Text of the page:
First of all. It is very hard to predict a great sunset/sundown. But you can indicate whether its goint to be a good or a bad one.
Time of sunset/sunrise
The basic is that you know what time the sun is going to set or rise and with which azimuth. Google will help you finding it easily. Personally I use this website hemel.waarnemen.com/applets/op…
It only works in the Netherlands and Belgium, but I am sure there are also sites for a lot other countries (www.sunrisesunset.com/custom_s…. It not only gives the times and azimuths, but also the time twilight is getting started. If you cant find this information you can say it is approximately 45mins-1hour before/after sunrise/sunset. The time of twilight is also known as the Golden Hour because then the sky will look at its best. So dont leave the beach or the hill or whatever you are standing on when the sun isnt visible anymore. The best might be yet to come.
Predicting the beauty of the sunset/sunrise
This is way harder then look up the time of the scene. This requires training and dedication. But there are a few things that can help.
As long as the sky is not plain grey, and you can see a little contrast between the clouds there is a chance on a great sunset/sundown.
When there are zero clouds in the sky, but you can see some clouds at the horizon there is a change on a great sunset. Sometimes the clouds arent visible with the eye, but they can be visible using your sunglasses. If you cant see any clouds because of buildings etc. lines made by airplanes might be useful. If they arent plain white, but slightly red/orange/pink the chance on a great sunsets is significant greater.
Look at the weather forecast. If the weatherman is speaking about high clouds (cirrus or strato-cumulus) youd better have your batteries charged. The chance on a super sunset is at its best!
As said in #1: as long as the sky doesnt look plain grey there is a chance on a great sunset. Grey days can even give great sunsets with wonderful red stripes at the horizon, but it only last a few minutes:
A nautical saying is: "Red in morning, sailors take warning, red at night, sailors' delight.". You can turn that around: Look for red skies at sunrise before a storm and at sunset after a storm. I am not sure if this works around whole the globe.
Particles in the atmosphere can cause great colours during sunset sunrise. When there is forest smoke somewhere on your continent it might help. It depends on the locations. As it is in the west, it affects the sunrise, if its in the east, it has a positive effect on the sunset. The same for volcanic eruptions and Sahara sand. This has a positive effect for a longer period.
Have a look at satellite shots from your area. They are not always as useful as youd want to, but it can help. Use Google Earth for example. It gives understanding in the clouds that are coming.
When you wake up in the early morning and the sky is still dark its sometimes hard to see if the sunrise is going to be great. And nothing is as frustrating as waking up early for nothing. When you wake op look out your window with no lights on. You might be able to distinguish some clouds or see a star. It might indicate you didnt wake up for nothing.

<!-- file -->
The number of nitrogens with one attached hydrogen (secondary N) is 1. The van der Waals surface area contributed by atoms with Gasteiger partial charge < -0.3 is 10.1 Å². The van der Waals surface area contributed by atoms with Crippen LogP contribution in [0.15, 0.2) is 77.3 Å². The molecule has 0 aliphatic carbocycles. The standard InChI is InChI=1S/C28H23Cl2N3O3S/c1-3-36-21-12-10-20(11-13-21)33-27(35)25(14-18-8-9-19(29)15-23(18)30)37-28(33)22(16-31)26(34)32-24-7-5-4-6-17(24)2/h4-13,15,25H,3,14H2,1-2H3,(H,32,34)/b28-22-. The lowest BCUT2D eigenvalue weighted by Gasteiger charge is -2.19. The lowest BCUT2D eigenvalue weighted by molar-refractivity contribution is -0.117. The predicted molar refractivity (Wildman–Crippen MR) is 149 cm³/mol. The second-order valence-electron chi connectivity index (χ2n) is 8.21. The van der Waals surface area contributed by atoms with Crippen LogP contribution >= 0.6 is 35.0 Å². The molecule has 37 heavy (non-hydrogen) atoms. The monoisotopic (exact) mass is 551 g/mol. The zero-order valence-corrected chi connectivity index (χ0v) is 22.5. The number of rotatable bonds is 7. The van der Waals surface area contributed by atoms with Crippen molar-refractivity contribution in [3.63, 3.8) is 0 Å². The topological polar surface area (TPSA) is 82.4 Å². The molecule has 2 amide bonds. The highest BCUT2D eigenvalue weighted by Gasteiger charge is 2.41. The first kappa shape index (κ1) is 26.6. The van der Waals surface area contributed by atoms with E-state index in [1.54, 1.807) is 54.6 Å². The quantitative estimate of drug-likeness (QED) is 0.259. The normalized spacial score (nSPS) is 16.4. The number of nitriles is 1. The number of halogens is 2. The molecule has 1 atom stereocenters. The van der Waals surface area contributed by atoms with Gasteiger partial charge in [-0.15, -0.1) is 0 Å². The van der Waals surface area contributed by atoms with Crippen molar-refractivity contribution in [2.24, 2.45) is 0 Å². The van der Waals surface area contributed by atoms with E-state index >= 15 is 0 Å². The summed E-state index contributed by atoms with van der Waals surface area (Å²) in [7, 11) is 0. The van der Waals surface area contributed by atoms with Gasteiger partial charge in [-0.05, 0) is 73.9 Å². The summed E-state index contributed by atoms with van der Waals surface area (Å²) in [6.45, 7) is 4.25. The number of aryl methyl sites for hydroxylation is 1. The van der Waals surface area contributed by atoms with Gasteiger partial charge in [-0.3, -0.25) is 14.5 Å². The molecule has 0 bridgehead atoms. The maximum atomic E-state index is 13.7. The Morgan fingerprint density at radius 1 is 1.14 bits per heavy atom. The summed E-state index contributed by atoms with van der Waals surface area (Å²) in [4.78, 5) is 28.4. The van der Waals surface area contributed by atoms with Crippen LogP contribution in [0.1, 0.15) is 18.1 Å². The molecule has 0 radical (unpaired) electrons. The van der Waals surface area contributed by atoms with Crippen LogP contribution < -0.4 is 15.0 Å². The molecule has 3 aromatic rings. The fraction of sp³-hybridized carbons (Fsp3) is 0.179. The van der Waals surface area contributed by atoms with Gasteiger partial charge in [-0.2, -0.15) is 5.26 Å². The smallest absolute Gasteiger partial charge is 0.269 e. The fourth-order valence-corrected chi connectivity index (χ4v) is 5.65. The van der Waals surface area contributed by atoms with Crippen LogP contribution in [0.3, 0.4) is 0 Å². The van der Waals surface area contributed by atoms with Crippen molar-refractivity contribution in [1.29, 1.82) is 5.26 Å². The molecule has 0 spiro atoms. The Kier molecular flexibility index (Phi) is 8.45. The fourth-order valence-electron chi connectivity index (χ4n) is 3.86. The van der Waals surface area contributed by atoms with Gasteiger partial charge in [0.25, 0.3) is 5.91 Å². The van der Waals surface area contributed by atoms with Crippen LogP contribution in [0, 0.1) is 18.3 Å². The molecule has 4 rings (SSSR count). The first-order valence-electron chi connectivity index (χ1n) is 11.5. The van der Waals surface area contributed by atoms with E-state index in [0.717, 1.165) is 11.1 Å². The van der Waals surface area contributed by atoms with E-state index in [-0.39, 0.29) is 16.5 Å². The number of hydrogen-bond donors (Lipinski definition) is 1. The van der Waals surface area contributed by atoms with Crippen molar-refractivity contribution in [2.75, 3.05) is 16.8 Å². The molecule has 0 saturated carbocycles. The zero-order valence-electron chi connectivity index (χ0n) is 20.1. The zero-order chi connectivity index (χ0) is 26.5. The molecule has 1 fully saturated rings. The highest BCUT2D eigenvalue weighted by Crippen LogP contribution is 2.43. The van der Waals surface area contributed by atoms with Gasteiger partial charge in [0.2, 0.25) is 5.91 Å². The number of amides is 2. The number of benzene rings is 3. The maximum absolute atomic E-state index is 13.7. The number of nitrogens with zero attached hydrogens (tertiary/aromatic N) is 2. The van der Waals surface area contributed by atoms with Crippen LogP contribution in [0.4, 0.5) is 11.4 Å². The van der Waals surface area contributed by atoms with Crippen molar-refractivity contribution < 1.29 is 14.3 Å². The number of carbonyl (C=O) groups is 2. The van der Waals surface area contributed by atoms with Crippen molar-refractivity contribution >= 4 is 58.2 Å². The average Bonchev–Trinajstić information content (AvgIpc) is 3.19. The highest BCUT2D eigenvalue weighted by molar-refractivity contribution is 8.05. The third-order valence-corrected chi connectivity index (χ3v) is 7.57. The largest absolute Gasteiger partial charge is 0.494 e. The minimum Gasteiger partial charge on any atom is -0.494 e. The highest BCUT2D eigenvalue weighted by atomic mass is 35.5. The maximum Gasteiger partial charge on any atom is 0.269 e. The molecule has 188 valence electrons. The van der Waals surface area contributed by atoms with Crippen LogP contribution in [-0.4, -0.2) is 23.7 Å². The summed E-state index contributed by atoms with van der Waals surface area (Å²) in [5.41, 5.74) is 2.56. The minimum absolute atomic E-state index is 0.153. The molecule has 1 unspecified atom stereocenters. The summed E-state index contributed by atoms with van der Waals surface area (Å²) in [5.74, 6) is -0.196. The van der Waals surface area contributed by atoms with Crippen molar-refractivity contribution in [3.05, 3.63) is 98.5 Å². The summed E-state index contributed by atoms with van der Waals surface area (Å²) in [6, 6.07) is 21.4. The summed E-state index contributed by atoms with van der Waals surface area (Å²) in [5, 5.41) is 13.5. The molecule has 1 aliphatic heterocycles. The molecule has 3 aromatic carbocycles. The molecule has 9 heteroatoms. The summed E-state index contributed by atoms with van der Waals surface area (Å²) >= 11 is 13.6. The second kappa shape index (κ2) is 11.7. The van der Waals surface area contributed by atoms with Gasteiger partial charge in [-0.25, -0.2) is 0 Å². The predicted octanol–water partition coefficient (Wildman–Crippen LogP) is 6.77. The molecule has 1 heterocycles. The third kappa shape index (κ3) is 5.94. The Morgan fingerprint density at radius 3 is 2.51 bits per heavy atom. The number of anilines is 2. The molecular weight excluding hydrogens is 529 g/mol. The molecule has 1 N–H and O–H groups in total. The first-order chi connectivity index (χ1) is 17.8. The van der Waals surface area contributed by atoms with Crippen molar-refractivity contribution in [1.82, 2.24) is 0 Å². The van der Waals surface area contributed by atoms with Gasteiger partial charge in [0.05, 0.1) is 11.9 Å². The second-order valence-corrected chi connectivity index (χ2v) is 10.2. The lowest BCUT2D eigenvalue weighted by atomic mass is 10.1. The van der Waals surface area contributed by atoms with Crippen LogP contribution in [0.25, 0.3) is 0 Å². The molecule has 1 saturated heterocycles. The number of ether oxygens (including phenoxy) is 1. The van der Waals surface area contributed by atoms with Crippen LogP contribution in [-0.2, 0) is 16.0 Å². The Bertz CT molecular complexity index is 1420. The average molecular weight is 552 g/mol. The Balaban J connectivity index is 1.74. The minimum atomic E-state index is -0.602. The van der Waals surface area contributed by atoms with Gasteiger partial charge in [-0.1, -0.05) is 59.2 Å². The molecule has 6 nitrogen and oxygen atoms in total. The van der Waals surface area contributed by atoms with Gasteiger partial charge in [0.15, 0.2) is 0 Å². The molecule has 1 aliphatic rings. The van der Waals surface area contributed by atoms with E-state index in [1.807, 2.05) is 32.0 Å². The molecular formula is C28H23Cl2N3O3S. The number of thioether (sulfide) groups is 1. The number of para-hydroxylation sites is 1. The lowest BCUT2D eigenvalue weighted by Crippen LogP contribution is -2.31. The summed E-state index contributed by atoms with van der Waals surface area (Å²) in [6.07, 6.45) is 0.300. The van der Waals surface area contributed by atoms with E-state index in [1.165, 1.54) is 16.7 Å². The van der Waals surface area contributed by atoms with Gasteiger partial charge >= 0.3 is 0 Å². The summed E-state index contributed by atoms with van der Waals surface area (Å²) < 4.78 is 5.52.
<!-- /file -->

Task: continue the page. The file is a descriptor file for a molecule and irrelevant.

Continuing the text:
Keep in mind that a sunset/sunrise is a beautiful phenomenon because it cannot be predicted by standard rules. Keep looking to the sky and try to get to read the information its giving. Believe me, you can get better in it.
Smog can create great effects, but it also can mess up the sunset/sunrise. If you are IN the smog it has a positive effect, but when you look from a clean area up to a area full of smog it can have the same effect as low clouds and it can make the colours at the horizon look dull. For example: I live in the Netherlands and when I look out of the coast from some places, I can see a lot of smog from Belgium. Not exactly perfect for sunsets.
Smog is mostly useful during the summer.
I havent found a smog index yet, but if you know one, please note me!
The best sunsets/sunrise are most of the time in one part of the year. It depends on where you live (continental scale). You might know what this period is by experience.
If tomorrow is going to be warmer then today then chances are there will be a reddish or even red sky at sunset.
Clear skies can also give nice sunsets, but then you need to have it from the late afterglow
I hope this information was useful to you. If you have other tips. Let me know them please. Good luck with your sunset/sunrise photography.
PS. I am not a meteorologist, but just a 17 years old who is still in high school with a passion for photography. This information is gathered by browsing the internet and for the biggest part personal experience. Of course there is another factor for shooting great sunsets/sunrises, and that is time. You need to have the time to go out and shoot. I think thats the most frustrating part of it all. You can reduce this frustration by taking your camera everywhere with you.